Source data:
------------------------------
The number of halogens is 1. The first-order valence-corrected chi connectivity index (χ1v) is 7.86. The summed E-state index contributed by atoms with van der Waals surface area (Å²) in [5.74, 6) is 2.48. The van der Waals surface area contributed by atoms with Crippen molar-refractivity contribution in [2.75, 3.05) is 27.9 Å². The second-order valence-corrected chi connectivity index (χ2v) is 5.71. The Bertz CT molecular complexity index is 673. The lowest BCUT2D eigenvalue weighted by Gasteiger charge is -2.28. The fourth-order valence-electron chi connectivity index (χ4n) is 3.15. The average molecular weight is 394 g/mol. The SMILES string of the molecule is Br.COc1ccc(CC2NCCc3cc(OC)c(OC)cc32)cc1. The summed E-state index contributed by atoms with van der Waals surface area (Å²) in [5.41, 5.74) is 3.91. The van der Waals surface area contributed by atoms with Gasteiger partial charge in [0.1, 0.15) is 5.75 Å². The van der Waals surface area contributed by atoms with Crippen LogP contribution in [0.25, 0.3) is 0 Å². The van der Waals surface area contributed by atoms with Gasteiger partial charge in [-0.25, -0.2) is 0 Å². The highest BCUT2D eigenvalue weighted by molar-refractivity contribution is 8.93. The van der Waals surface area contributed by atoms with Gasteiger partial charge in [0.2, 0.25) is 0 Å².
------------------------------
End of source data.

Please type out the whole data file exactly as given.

The number of halogens is 1. The first-order valence-corrected chi connectivity index (χ1v) is 7.86. The summed E-state index contributed by atoms with van der Waals surface area (Å²) in [5.74, 6) is 2.48. The van der Waals surface area contributed by atoms with Crippen molar-refractivity contribution in [2.75, 3.05) is 27.9 Å². The second-order valence-corrected chi connectivity index (χ2v) is 5.71. The Bertz CT molecular complexity index is 673. The lowest BCUT2D eigenvalue weighted by Gasteiger charge is -2.28. The fourth-order valence-electron chi connectivity index (χ4n) is 3.15. The average molecular weight is 394 g/mol. The SMILES string of the molecule is Br.COc1ccc(CC2NCCc3cc(OC)c(OC)cc32)cc1. The summed E-state index contributed by atoms with van der Waals surface area (Å²) in [5.41, 5.74) is 3.91. The van der Waals surface area contributed by atoms with Gasteiger partial charge in [0.1, 0.15) is 5.75 Å². The van der Waals surface area contributed by atoms with Crippen LogP contribution in [0.25, 0.3) is 0 Å². The van der Waals surface area contributed by atoms with Gasteiger partial charge in [-0.25, -0.2) is 0 Å². The highest BCUT2D eigenvalue weighted by molar-refractivity contribution is 8.93. The van der Waals surface area contributed by atoms with Gasteiger partial charge in [0.2, 0.25) is 0 Å².